A local representative of Chinese telco Huawei says there is a standing invitation for governments to test its networks following fears in foreign media that the company is a security threat.
The firm last month reported half-year revenue US$16 billion ($19.6 billion), surpassing Sweden's Ericsson as the world's largest supplier of telecommunications equipment based on sales.
The Economist magazine says Huawei's rise to dominance is distressing some governments and security experts.
Sceptics fear network equipment "could be used by China's spooks to eavesdrop on sensitive communications, or that it might contain 'kill switches' which would allow China to disable the systems involved in the event of a conflict," the Economist reports.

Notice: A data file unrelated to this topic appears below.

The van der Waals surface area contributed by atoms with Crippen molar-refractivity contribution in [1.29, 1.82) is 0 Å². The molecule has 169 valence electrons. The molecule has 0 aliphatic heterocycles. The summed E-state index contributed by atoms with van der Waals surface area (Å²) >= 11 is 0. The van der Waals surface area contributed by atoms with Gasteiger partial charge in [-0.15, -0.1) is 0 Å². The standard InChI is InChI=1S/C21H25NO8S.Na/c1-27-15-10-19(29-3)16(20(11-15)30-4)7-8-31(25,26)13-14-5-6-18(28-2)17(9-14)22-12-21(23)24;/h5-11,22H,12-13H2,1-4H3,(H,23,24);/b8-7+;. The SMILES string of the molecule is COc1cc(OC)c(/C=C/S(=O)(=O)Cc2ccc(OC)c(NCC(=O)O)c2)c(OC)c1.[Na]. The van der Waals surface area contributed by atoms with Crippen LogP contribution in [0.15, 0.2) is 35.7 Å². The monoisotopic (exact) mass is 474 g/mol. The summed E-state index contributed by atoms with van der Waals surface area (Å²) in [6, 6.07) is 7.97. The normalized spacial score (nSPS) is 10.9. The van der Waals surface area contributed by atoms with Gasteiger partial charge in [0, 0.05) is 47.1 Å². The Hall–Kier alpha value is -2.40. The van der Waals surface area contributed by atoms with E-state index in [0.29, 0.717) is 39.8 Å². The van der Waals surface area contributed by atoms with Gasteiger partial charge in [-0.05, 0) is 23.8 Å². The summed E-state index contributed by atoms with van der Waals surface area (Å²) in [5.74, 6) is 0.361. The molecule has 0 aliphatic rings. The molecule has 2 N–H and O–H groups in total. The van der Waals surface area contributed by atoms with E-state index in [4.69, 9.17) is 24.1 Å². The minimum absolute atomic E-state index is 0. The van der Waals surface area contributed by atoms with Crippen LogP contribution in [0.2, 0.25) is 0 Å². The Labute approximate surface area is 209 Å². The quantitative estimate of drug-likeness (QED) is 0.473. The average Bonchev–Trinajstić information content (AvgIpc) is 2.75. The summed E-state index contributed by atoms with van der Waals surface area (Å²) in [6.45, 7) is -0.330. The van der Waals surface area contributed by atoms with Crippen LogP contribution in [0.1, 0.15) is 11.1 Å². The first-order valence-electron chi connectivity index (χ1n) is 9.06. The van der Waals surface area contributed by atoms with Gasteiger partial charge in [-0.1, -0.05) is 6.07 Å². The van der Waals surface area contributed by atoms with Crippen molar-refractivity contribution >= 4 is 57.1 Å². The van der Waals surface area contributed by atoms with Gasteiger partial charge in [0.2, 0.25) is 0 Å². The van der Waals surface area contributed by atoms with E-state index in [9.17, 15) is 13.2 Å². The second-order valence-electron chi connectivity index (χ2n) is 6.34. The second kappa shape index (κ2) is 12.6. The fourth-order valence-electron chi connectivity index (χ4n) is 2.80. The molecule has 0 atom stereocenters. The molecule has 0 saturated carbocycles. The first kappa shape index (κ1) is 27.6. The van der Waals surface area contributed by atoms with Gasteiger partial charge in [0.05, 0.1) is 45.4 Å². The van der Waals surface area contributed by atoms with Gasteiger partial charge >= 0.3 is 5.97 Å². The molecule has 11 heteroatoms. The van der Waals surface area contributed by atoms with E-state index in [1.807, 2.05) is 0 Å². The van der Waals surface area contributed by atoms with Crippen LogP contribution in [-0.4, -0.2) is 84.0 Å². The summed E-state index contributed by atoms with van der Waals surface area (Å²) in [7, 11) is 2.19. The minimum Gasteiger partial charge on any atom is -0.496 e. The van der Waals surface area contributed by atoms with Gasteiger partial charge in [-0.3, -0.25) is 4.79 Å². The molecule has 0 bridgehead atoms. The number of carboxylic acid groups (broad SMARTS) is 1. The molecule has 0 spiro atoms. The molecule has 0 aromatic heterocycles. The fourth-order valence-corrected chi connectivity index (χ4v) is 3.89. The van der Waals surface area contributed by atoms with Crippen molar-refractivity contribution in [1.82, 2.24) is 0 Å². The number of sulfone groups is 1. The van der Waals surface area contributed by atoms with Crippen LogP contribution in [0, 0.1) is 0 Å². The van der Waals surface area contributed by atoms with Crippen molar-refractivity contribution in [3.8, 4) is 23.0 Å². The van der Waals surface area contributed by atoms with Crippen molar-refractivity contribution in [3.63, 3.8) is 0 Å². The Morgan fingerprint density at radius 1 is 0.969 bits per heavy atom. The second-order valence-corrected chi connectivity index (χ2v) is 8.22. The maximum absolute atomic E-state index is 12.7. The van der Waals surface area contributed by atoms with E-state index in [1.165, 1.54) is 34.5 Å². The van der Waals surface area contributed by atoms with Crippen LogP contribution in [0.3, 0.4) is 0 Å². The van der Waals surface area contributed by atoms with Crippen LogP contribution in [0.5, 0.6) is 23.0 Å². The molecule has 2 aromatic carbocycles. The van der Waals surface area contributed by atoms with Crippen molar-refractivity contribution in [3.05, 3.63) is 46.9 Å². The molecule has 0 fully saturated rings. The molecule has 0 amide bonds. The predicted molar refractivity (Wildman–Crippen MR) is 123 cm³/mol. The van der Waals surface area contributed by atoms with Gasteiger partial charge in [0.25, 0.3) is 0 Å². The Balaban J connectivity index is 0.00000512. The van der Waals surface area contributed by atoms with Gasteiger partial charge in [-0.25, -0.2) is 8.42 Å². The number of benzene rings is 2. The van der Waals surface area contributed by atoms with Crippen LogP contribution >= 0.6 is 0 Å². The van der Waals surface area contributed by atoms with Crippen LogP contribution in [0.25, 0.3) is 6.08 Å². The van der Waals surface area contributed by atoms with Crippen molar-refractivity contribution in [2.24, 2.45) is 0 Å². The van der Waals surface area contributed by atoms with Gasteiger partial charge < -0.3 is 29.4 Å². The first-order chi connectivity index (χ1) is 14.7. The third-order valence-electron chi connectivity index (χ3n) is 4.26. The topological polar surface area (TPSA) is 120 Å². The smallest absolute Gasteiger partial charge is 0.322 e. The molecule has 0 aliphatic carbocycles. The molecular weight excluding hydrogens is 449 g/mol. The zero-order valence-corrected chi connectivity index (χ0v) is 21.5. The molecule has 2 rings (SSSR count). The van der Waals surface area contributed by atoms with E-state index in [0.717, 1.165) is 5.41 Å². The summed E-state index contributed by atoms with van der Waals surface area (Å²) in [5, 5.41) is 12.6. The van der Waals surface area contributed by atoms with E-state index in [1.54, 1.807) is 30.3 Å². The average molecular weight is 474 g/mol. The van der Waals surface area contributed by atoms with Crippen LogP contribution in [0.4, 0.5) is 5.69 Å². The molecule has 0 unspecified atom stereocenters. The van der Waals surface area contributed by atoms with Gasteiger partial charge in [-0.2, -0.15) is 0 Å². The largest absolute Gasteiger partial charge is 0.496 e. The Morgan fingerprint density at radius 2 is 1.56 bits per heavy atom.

"I think it's ridiculous to allow a Chinese company with connections to the Chinese Government and the People's Liberation Army to have access to a network," the co-founder of a United States security firm told the magazine.
Asked whether the firm has faced resistance in New Zealand, a spokesperson said it welcomed scrutiny.
"We actively promote the use of strict protocols when building or managing any ICT infrastructure ... there is a standing invitation for all partners and government agencies to carry out whatever tests they can conceive, or to use a third party for such testing, on any hardware or software they wish," a company representative said.
Huawei scored contracts last year with Chorus to supply equipment for the Government's rural broadband initiative. Its technology is the cornerstone of 2degrees' mobile infrastructure and Vodafone's fixed-line network.